May 2008

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rk

How does a war proponent, like McCain, enjoy so much military support, when his 'no-draft' policy, means the troops will all be turning MORE than 3-4 tours?

I can understand 'military' support coming from the generals. But McCain & Co, also seem to enjoy the support of the enlisted ranks.

Fox

I gave several years as a U.S. Army ground Troop. I was in the Guard and then Reg Army.

I have friends that are still over there and I have friends that are going over.

Do not listen to what you read in the papers, do not watch what they put on t.v. If you want to know the real story you need to talk to PV2 Joe Somebody from NE or Sargeant Sam Everyman from NC.

10 people can join the service and 10 people can see and live different things over there. One thing is for sure, I have never talk to anyone who has never served there get it right.

I have been to places and seen things that the papers and t.v. told me I did not. As with anything people will pick the path of thought they want, but think about where the info you are thinking about comes from. When it comes from a person who talked to someone who heard about it from someone who had seen it and then wrote about it, things might not be all that right.

aguy

"No one doubts that a stable democracy in Iraq would be good for our national security."

Ummm I do.

Remove the US troops and most people agree it will be civil war. Why is that not in the US interests? There is virtually no significant oil flowing from Iraq anyway.
Wouldn’t it be better if the if the Bathist, Sunis, Shia, Iranians, and al-Qaeda types are fighting each other instead of the US. They wont follow us home (using the GOP lost puppie anology) if they are locked in a mortal battle against their historic enemies for supremacy in Iraq.

It would certainly be bad for the Iraqis (but we haven’t exactly been their best friend since we sold them gas in the Iraq/Iran war anyway). Morally wrong perhaps. But, strategically it could work out in our best interests to create more infighting. Let’s face it they want to fight somebody, why not give them a new target.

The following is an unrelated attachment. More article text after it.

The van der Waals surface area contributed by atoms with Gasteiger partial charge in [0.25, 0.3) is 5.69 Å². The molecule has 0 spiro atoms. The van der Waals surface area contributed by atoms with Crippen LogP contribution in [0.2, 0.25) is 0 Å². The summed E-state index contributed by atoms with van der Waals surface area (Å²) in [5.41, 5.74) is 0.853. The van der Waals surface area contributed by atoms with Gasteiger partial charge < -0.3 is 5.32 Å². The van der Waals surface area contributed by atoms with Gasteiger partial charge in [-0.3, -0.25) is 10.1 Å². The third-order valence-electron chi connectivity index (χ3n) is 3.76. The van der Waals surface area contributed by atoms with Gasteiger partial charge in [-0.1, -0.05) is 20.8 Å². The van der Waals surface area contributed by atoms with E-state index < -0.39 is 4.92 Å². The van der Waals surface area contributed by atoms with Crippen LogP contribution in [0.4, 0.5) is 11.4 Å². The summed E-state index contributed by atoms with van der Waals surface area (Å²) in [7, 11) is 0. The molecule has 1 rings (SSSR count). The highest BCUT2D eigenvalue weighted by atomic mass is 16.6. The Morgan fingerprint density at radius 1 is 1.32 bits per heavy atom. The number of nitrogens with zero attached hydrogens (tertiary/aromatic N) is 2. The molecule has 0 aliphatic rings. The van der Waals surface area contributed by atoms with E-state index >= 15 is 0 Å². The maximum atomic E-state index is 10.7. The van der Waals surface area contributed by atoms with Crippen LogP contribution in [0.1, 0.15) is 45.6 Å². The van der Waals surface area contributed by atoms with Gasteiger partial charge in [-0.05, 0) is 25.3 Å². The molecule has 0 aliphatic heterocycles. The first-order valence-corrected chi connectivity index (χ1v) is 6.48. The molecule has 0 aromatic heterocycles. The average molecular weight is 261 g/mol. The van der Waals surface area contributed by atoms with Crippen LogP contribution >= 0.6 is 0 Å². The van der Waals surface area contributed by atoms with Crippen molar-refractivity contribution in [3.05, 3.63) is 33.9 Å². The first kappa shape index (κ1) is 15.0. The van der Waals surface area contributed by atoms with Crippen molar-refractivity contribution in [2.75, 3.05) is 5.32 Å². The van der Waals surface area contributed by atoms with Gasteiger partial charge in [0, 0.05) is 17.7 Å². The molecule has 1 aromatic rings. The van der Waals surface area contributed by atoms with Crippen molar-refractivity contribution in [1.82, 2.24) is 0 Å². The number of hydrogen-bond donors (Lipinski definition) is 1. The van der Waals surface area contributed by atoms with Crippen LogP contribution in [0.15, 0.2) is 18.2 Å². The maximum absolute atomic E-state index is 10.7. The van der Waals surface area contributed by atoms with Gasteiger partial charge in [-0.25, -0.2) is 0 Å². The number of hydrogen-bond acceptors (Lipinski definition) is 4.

ASM826

Yea, you support the troops. Name one. How many veterans are you friends with? When was the last time you went to a Memorial Day event or parade? You're fooling yourself.

Here it is. War is what troops do. Troops die and get horribly injured, mentally and physically. We, as a society, have decided that price is worth it to maintain the country.

Wasting troops in unnecessary ways is bad, on many levels. So, if you decide to use troops, you have to fight to win. Supporting victory, and finishing the fight is supporting the troops.

Your whole argument sounds like something a cow-orker would spout off the break room, making me throw away my lunch half eaten just to get away from him/her.

Semper Fidelis,
ASM826

Dusty

I agree with Scott. Our soldiers have made an amazing commitment to their country, namely their lives. In return, our Government owes it to them to respect that commitment by maintaining a high standard of what is worth putting those lives in jeopardy. The exaggerated evidence leading up to Iraq (and subsequent outcome) has clearly not been worth the cost in soldiers lives. Saying this doesn't devalue our soldiers' sacrifice -- it just says that the President has extremely bad judgment. "Supporting our troops" by trying to get them out of there asap and back home to their families is a recognition of their worth to the country, not a betrayal.

Regarding the other threads this discussion has taken, I would point out just how ridiculously huge and strong this country is. Short of us destroying ourselves through our own stupidiy, Al-Qaida isn't going to do any real damage. We can stomp them out whenever they get too big without occupying the Middle East and making the entire Arab world hate us. The fact that there hasn't been so much as a pipe bomb on public transport since 9/11 isn't a testament to Homeland Security's crack anti-terrorist efforts -- it's because there really aren't that many people who hate innocent Americans that much.

Stomper

JShope:

Iraq had a history of directly funding and supporting terrorism? I've heard that claim before, but all the evidence I've seen shows just the opposite. The fundamentalists did not like Saddam because he was too sectarian, and thus doctrinally suspect.

And if Saddam really had little or nothing to do with terrorism, then he was just one of many nasty despots out there. The US cannot depose all of them, so what makes Iraq special?

There is no sin in breaking a promise you were never capable of keeping. The sin lies in making the promise in the first place. Our troops cannot force democracy or even peace down the collective throat of a populace that does not respect or want either.

Whether US forces leave now, or 20 years from now, Iraq will have a bloodbath at that point until some replacement for Saddam takes over and ruthlessly squelches the oposition. The difference from the US perspective is how many of our troops must be maimed and killed before we leave.